Desire to do one’s best in all circumstances is a powerful motivator. Recently, I attended a ministry conference which drew hundreds of people from around the globe to a small host church, and saw first-hand how desire influences performance. The conference was awesome, but equally impressive in its own way was how the local congregation served the attendees. As one who looks at service organizations with a knowing eye, I was taken by the quality and professionalism of the facilities “staff.” By staff I mean volunteers who gave their entire week to supporting the event. The services required to produce the conference will be familiar to facility managers: Audio-visual support, food service, security and personal protection, coordinating outside vendors, registrations, custodial services, and event management were all in play; and these non-professional FM’ers did it all with competence, confidence, and grace.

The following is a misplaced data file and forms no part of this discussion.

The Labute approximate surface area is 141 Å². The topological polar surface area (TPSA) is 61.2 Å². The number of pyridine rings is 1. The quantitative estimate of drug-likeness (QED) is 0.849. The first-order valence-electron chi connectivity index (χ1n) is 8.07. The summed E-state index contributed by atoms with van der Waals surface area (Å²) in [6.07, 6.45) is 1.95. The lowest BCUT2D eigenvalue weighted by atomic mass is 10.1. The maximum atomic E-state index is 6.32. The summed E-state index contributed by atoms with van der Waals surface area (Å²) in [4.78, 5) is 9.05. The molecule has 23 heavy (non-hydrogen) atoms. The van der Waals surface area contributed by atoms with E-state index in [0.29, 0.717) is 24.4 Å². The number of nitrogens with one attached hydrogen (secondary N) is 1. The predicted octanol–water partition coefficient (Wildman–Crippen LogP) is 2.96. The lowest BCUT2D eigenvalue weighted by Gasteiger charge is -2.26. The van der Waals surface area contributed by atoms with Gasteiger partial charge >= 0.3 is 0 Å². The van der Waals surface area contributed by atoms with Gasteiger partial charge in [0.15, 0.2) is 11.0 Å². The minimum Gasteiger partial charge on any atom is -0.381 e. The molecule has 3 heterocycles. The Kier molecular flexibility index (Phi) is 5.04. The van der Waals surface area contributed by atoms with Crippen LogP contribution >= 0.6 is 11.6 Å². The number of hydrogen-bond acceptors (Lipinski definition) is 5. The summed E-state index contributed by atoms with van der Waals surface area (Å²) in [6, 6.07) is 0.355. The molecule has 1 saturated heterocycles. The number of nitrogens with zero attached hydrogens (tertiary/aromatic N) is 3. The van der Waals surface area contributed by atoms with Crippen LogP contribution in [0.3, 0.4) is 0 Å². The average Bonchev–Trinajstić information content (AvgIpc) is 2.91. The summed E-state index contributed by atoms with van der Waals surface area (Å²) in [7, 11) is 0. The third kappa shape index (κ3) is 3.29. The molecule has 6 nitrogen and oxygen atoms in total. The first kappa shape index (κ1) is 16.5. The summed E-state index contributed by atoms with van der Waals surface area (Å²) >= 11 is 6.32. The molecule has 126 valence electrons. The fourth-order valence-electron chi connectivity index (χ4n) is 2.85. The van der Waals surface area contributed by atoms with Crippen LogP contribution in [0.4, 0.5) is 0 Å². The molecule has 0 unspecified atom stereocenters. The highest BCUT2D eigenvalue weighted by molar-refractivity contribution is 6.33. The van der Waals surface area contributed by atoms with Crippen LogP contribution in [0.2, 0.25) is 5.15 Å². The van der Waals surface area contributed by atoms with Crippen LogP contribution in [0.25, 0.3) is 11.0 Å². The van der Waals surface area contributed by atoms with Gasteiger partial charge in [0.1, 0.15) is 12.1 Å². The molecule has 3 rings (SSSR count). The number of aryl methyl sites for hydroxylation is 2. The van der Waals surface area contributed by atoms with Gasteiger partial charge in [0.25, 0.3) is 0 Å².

As I flew home I began to recall scenes I witnessed during the week. The restrooms were pristine every time I went in and yet I never saw anyone cleaning them. Security staff were visible and focused, but not intrusive. When one attendee fell there was a quick and professional response to provide immediate medical attention and care. On-site food service was basic but well done. Parking was well managed in a challenging environment. In short, everything seemed to run perfectly. Three hundred guests, all day for six days and evenings, requiring all the basic services, and not a single cross word or missed service opportunity that I could tell.
I had to ask myself if other service groups I’ve observed could have pulled it off as well as this group did, and what was it that enabled these volunteers to produce such a high-quality event? I concluded that it was because their heart was in it. This wasn’t a job for them, it was an act of service and they came to it with servant hearts motivated by desire.
The attitude we approach our work with is everything. Few will ever have all the resources they need, and one-off events and projects will sometimes exceed what surge capacity we have. But that does not mean we cannot excel in our roles. These folks were not part of a professional organization, but they had pride in their work and a desire to contribute to an important endeavor, which enabled them to perform at a high level.
Pride in our effort, quality in our service, and a deep desire to help others succeed and benefit. That sounds like a good formula for success, and it is.